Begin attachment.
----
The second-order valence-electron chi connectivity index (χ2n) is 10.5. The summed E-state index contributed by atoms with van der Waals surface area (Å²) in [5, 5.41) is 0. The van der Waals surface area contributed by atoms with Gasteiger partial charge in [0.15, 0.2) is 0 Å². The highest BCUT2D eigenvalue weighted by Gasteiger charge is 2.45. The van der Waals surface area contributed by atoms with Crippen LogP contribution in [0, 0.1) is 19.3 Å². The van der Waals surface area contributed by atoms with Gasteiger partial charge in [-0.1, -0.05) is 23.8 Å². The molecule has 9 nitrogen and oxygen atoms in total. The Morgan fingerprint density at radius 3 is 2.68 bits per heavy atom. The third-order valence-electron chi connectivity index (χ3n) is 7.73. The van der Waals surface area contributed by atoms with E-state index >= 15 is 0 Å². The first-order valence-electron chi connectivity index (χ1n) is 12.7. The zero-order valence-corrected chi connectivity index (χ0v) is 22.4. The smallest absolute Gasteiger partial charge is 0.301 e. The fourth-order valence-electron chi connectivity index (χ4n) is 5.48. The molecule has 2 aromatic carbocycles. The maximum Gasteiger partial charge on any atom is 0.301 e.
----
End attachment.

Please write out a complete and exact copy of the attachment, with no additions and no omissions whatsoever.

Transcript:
The second-order valence-electron chi connectivity index (χ2n) is 10.5. The summed E-state index contributed by atoms with van der Waals surface area (Å²) in [5, 5.41) is 0. The van der Waals surface area contributed by atoms with Gasteiger partial charge in [0.15, 0.2) is 0 Å². The highest BCUT2D eigenvalue weighted by Gasteiger charge is 2.45. The van der Waals surface area contributed by atoms with Crippen LogP contribution in [0, 0.1) is 19.3 Å². The van der Waals surface area contributed by atoms with Gasteiger partial charge in [-0.1, -0.05) is 23.8 Å². The molecule has 9 nitrogen and oxygen atoms in total. The Morgan fingerprint density at radius 3 is 2.68 bits per heavy atom. The third-order valence-electron chi connectivity index (χ3n) is 7.73. The van der Waals surface area contributed by atoms with E-state index >= 15 is 0 Å². The first-order valence-electron chi connectivity index (χ1n) is 12.7. The zero-order valence-corrected chi connectivity index (χ0v) is 22.4. The smallest absolute Gasteiger partial charge is 0.301 e. The fourth-order valence-electron chi connectivity index (χ4n) is 5.48. The molecule has 2 aromatic carbocycles. The maximum Gasteiger partial charge on any atom is 0.301 e.